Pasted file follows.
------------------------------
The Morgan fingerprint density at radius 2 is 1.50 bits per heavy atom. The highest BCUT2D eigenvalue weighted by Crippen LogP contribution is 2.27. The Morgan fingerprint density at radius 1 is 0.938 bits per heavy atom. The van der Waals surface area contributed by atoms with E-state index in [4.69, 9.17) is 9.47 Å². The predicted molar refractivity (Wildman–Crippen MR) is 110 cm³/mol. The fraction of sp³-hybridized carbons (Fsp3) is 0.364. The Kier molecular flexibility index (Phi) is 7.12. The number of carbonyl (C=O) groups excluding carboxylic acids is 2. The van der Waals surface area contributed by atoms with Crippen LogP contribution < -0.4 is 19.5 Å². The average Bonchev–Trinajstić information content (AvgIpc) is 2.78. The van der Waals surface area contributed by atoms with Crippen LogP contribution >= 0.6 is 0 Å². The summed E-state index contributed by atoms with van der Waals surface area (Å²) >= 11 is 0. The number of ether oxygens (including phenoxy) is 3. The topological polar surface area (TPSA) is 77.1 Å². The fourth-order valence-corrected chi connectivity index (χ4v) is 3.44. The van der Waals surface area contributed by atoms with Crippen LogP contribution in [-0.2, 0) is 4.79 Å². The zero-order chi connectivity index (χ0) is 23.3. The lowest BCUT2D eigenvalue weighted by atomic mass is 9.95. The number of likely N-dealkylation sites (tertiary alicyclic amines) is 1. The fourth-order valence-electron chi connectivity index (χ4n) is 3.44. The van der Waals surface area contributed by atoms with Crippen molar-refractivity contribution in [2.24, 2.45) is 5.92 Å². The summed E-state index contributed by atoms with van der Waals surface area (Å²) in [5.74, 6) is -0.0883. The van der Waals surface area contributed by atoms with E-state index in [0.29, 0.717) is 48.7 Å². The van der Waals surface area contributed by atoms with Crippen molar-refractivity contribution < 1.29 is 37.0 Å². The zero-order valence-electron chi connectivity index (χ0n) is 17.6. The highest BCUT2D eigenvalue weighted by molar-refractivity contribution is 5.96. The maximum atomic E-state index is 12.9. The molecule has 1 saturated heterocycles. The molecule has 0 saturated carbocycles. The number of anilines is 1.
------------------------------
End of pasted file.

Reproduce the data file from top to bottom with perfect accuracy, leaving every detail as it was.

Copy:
The Morgan fingerprint density at radius 2 is 1.50 bits per heavy atom. The highest BCUT2D eigenvalue weighted by Crippen LogP contribution is 2.27. The Morgan fingerprint density at radius 1 is 0.938 bits per heavy atom. The van der Waals surface area contributed by atoms with E-state index in [4.69, 9.17) is 9.47 Å². The predicted molar refractivity (Wildman–Crippen MR) is 110 cm³/mol. The fraction of sp³-hybridized carbons (Fsp3) is 0.364. The Kier molecular flexibility index (Phi) is 7.12. The number of carbonyl (C=O) groups excluding carboxylic acids is 2. The van der Waals surface area contributed by atoms with Crippen LogP contribution < -0.4 is 19.5 Å². The average Bonchev–Trinajstić information content (AvgIpc) is 2.78. The van der Waals surface area contributed by atoms with Crippen LogP contribution >= 0.6 is 0 Å². The summed E-state index contributed by atoms with van der Waals surface area (Å²) >= 11 is 0. The number of ether oxygens (including phenoxy) is 3. The topological polar surface area (TPSA) is 77.1 Å². The fourth-order valence-corrected chi connectivity index (χ4v) is 3.44. The van der Waals surface area contributed by atoms with Crippen LogP contribution in [-0.2, 0) is 4.79 Å². The zero-order chi connectivity index (χ0) is 23.3. The lowest BCUT2D eigenvalue weighted by atomic mass is 9.95. The number of likely N-dealkylation sites (tertiary alicyclic amines) is 1. The fourth-order valence-electron chi connectivity index (χ4n) is 3.44. The van der Waals surface area contributed by atoms with Crippen molar-refractivity contribution in [2.24, 2.45) is 5.92 Å². The summed E-state index contributed by atoms with van der Waals surface area (Å²) in [5.74, 6) is -0.0883. The van der Waals surface area contributed by atoms with E-state index in [0.29, 0.717) is 48.7 Å². The van der Waals surface area contributed by atoms with Crippen molar-refractivity contribution < 1.29 is 37.0 Å². The zero-order valence-electron chi connectivity index (χ0n) is 17.6. The highest BCUT2D eigenvalue weighted by molar-refractivity contribution is 5.96. The maximum atomic E-state index is 12.9. The molecule has 1 saturated heterocycles. The molecule has 0 saturated carbocycles. The number of anilines is 1.